Sarah Ellis is originally from central Virginia, outside of Charlottesville. From 2003 to 2009, she attended college at James Madison University (JMU). In 2007, she began working as the field and lab senior team leader at the Environmental Archaeology Laboratory. While working at JMU, Sarah gained extensive experience in both historic and prehistoric archaeology within the Virginia Blue Ridge and Appalachian Mountains. In 2013, she moved to Florida to work for the Southeast Archaeological Center of the National Park Service, where she gained experience in prehistoric, historic, and faunal analysis for 66 National Park units throughout the Southeastern United States, spanning from Kentucky to Florida and Puerto Rico. In 2014, Sarah began working for CRA at the West Virginia office as the Laboratory Director and is responsible for all aspects of curation, including supervising and conducting artifact processing, archival and digital records management, and maintaining a clean lab facility.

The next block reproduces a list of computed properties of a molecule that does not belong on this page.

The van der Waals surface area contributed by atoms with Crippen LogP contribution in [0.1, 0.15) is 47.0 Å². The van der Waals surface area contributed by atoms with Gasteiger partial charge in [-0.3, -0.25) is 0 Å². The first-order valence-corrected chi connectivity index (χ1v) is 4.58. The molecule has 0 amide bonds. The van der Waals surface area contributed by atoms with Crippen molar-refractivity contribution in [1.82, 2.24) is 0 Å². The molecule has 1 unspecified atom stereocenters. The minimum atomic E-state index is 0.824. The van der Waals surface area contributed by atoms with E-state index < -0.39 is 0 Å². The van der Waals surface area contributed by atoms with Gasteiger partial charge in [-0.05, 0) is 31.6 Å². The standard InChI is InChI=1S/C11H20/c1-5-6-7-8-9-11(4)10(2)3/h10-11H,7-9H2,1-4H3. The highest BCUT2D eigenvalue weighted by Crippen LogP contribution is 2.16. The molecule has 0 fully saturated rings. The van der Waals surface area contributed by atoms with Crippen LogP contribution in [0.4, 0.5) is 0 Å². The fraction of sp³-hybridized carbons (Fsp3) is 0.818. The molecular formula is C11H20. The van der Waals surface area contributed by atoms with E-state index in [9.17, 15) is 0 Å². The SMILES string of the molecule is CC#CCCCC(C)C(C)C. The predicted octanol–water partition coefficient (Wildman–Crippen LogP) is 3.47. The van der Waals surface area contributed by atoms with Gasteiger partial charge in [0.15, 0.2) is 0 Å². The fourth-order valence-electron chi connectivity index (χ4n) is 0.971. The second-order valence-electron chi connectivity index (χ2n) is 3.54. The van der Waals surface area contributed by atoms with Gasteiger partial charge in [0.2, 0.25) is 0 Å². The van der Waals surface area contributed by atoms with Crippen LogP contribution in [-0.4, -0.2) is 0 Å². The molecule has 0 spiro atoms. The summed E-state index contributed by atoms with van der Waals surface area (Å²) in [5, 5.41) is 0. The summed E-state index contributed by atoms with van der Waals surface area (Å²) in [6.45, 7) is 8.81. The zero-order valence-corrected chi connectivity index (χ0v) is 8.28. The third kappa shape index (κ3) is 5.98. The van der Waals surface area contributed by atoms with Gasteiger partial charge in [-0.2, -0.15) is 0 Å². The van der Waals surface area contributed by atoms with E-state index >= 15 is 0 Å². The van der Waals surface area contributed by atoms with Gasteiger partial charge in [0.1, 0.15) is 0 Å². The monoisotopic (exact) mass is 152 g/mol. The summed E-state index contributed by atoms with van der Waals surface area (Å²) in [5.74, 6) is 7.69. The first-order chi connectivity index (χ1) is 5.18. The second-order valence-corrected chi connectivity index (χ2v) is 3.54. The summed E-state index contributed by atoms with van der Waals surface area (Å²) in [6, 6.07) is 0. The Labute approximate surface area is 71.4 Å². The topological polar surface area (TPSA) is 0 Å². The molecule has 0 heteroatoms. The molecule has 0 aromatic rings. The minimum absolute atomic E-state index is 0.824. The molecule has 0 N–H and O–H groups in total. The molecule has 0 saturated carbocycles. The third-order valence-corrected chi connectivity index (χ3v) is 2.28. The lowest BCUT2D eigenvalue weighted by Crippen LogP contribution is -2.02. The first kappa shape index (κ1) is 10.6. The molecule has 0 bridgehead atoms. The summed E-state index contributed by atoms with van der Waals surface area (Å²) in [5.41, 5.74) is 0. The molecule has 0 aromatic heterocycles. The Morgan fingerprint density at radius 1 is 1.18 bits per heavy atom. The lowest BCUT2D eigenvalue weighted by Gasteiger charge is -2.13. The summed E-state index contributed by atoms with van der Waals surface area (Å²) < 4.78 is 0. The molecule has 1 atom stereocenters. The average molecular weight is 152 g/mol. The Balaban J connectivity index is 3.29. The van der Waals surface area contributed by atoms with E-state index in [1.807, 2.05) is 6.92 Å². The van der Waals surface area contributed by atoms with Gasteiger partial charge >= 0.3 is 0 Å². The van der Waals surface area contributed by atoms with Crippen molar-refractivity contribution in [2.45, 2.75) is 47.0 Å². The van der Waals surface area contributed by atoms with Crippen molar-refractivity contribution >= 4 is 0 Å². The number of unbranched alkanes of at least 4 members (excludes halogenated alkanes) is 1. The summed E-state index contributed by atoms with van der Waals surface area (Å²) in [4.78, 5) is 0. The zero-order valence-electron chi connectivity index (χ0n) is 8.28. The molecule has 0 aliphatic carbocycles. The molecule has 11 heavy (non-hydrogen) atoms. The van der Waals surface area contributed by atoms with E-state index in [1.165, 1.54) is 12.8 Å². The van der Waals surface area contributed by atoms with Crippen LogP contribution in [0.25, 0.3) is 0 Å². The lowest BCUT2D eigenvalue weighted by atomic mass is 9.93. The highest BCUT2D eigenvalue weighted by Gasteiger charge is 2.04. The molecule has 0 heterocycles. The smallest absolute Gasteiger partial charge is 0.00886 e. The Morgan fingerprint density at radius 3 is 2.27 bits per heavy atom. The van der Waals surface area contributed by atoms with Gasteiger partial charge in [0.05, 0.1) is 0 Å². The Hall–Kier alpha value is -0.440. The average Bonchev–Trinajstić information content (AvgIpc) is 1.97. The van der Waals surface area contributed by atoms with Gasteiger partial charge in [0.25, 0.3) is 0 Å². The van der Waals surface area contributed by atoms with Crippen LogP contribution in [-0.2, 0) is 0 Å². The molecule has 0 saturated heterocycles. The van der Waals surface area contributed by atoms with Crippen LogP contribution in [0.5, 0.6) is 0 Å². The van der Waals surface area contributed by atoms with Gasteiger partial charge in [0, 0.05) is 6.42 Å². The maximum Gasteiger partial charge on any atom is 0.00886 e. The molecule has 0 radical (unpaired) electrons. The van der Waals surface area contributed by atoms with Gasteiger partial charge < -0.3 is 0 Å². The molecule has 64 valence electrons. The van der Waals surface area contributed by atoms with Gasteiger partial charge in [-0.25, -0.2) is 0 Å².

Sarah has a background in geology and geography and specializes in lithic analysis. However, having attended field school at James Madison’s Montpelier and conducted fieldwork at nineteenth- to twentieth-century historic component sites, she is also highly proficient in historic analysis. In 2009, Sarah switched focus from field archaeology to a career in collections management. She is very interested in archaeological collections management theory and believes in finding new and innovative ways to curate collections and archive records in an increasingly digital field. In her daily work, she strives for detail and consistency, rendering collections more accessible to the researcher.
In her spare time, Sarah enjoys outdoor activities such as hiking, bicycling, and canoeing, attending concerts and other music venues, reading, writing, binge watching Netflix, and making jewelry and soaps. She also likes to get out and throw the atlatl from time to time or help with flintknapping demonstrations.